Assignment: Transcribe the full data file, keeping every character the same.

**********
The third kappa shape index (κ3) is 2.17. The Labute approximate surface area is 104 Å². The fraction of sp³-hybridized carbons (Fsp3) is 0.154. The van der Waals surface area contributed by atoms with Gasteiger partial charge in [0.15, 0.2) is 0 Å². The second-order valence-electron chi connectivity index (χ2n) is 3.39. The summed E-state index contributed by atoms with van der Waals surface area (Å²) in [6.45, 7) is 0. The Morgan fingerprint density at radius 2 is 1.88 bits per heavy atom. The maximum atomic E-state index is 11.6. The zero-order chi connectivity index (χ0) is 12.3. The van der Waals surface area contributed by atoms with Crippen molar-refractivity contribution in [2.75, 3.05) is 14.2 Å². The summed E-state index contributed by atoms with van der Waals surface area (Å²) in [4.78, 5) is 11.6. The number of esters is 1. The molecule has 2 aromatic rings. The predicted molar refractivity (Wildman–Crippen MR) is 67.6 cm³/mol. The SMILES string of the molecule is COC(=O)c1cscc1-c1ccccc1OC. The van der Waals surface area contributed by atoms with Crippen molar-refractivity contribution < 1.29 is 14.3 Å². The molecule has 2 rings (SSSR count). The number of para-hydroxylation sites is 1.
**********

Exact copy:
The third kappa shape index (κ3) is 2.17. The Labute approximate surface area is 104 Å². The fraction of sp³-hybridized carbons (Fsp3) is 0.154. The van der Waals surface area contributed by atoms with Gasteiger partial charge in [0.15, 0.2) is 0 Å². The second-order valence-electron chi connectivity index (χ2n) is 3.39. The summed E-state index contributed by atoms with van der Waals surface area (Å²) in [6.45, 7) is 0. The Morgan fingerprint density at radius 2 is 1.88 bits per heavy atom. The maximum atomic E-state index is 11.6. The zero-order chi connectivity index (χ0) is 12.3. The van der Waals surface area contributed by atoms with Crippen molar-refractivity contribution in [2.75, 3.05) is 14.2 Å². The summed E-state index contributed by atoms with van der Waals surface area (Å²) in [4.78, 5) is 11.6. The number of esters is 1. The molecule has 2 aromatic rings. The predicted molar refractivity (Wildman–Crippen MR) is 67.6 cm³/mol. The SMILES string of the molecule is COC(=O)c1cscc1-c1ccccc1OC. The van der Waals surface area contributed by atoms with Crippen molar-refractivity contribution < 1.29 is 14.3 Å². The molecule has 2 rings (SSSR count). The number of para-hydroxylation sites is 1.